Should I tell work about our troubles with fertility? I had so many questions about this, playing out many scenarios. Who should I tell? When is an appropriate time to talk about? How do you get onto the subject? What my colleagues would think? Would they treat me differently? Would they see me differently? Would they even care?
We had our big team meeting to discuss our annual programme of work two weeks ago, just after our doctor diagnosed ‘unexplained infertility’. At the time, my head was spinning with all these big questions. Knowing that we were going to be talking about the coming year and which project each person would be assigned to, I thought perhaps my team should be aware that I had a good reason for why I was less keen to travel for work. But I chickened out of telling anyone. It was too difficult to bring up the subject and I had no idea how to raise it. So I left it at that, I said nothing We planned our programme of work, and agreed when I would travel.
This year, so far, I have work travel plans to go to Paris, Washington DC, Toronto and Bavaria. I’m not going to be racking up the air miles gold status like I did in 2014, but it’s enough to be starting with. It’s enough to probably mess up a few chances to conceive – or if I were to fall pregnant, then I would need to be cautious about how much I fly. Last year we were very lucky. Despite my many trips to other side of the pond, there was only really one time where my work travel reduced our chances of success. It really was quite amazing!
Back to the question of when to tell work? Well, a good opportunity came along when I had a one to one with my line manager to discuss annual personal objectives. I struggled to get the words out, but eventually managed to explain that Chris and I were going through fertility treatment. My boss is very nice and has always joked with me ‘wait ’til you have little Chris and Dani’s running around!!’. So as you can imagine, he provided some comforting words – mostly focusing about what would happen when I do get pregnant, how much support I would get and not to worry about anything. I felt very comforted, but I could not really talk about what my biggest concern was – taking time off work for appointments and treatment. I have plenty of leave I can take, but a lot of my work requires advance planning, so with treatments based around my irregular cycles, this may have an impact.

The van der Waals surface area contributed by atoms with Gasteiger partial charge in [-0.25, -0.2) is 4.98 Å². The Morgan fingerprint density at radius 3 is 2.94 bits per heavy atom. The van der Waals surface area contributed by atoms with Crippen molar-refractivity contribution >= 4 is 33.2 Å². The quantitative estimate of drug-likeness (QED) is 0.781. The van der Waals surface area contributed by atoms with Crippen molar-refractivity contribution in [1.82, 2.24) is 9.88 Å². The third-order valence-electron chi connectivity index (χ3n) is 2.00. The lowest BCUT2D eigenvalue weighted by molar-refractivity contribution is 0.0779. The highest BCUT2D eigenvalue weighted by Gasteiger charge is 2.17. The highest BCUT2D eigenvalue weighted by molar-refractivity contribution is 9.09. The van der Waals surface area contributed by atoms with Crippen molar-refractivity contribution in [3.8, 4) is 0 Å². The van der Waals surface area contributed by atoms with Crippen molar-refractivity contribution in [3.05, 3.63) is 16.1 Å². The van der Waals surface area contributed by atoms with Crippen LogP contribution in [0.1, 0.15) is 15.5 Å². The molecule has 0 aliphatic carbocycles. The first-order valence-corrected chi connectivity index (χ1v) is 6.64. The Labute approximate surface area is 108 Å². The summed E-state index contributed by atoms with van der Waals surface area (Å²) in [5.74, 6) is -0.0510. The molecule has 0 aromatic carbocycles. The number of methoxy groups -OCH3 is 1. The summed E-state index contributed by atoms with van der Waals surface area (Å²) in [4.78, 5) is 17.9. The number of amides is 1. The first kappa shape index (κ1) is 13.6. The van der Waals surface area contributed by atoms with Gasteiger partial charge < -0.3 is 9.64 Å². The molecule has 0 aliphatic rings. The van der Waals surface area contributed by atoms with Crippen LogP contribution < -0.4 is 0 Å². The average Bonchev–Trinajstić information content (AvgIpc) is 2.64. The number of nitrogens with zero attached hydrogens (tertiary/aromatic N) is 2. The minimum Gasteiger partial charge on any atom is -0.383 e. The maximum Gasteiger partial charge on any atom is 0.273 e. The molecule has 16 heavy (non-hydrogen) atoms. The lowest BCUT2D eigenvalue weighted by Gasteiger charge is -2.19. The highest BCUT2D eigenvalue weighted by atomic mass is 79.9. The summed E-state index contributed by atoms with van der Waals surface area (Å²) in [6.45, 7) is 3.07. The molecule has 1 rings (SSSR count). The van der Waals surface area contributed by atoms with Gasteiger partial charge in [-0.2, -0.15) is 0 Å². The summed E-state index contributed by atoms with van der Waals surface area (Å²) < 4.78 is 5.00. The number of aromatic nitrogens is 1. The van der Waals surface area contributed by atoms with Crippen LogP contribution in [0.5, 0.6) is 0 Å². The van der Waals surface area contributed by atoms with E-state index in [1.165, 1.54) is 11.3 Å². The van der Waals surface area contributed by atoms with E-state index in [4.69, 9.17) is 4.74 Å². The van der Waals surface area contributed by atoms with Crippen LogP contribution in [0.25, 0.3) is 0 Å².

Once I get a bit more comfortable talking about it, I know I will be able to easily talk to him about it. I am very lucky. It’s actually myself who is the biggest hurdle in all this. I have great colleagues who I know will definitely be very supportive and understanding, but it’s knowing how to initiate that discussion I can’t quite get over. Maybe next week, if I’m feeling brave!